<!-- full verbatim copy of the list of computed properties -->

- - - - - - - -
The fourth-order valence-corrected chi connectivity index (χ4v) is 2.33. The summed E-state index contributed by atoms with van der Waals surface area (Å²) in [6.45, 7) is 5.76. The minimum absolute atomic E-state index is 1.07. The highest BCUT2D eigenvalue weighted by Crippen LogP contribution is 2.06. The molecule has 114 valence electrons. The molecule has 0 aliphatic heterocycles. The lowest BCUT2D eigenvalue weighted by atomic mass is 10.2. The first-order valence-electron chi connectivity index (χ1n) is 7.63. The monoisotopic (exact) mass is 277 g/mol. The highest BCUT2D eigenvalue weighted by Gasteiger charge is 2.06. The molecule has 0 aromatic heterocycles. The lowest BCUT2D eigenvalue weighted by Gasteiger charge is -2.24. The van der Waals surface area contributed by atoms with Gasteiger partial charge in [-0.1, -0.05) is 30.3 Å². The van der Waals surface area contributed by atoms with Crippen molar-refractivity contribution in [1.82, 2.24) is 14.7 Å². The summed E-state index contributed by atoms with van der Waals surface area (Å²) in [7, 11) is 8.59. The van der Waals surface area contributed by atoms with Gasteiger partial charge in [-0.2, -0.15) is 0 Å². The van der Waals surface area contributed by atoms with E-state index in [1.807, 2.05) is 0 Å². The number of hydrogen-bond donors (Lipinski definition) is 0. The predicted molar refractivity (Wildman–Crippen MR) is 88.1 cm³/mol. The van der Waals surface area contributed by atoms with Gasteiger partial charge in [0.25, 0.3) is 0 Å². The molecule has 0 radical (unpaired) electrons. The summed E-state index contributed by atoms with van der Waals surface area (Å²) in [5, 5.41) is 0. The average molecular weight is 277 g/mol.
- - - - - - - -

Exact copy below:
The fourth-order valence-corrected chi connectivity index (χ4v) is 2.33. The summed E-state index contributed by atoms with van der Waals surface area (Å²) in [6.45, 7) is 5.76. The minimum absolute atomic E-state index is 1.07. The highest BCUT2D eigenvalue weighted by Crippen LogP contribution is 2.06. The molecule has 114 valence electrons. The molecule has 0 aliphatic heterocycles. The lowest BCUT2D eigenvalue weighted by atomic mass is 10.2. The first-order valence-electron chi connectivity index (χ1n) is 7.63. The monoisotopic (exact) mass is 277 g/mol. The highest BCUT2D eigenvalue weighted by Gasteiger charge is 2.06. The molecule has 0 aromatic heterocycles. The lowest BCUT2D eigenvalue weighted by Gasteiger charge is -2.24. The van der Waals surface area contributed by atoms with Gasteiger partial charge in [-0.1, -0.05) is 30.3 Å². The van der Waals surface area contributed by atoms with Crippen molar-refractivity contribution in [1.82, 2.24) is 14.7 Å². The summed E-state index contributed by atoms with van der Waals surface area (Å²) in [7, 11) is 8.59. The van der Waals surface area contributed by atoms with Gasteiger partial charge in [-0.2, -0.15) is 0 Å². The van der Waals surface area contributed by atoms with E-state index in [1.807, 2.05) is 0 Å². The number of hydrogen-bond donors (Lipinski definition) is 0. The predicted molar refractivity (Wildman–Crippen MR) is 88.1 cm³/mol. The van der Waals surface area contributed by atoms with Gasteiger partial charge in [0.25, 0.3) is 0 Å². The molecule has 0 radical (unpaired) electrons. The summed E-state index contributed by atoms with van der Waals surface area (Å²) in [5, 5.41) is 0. The average molecular weight is 277 g/mol.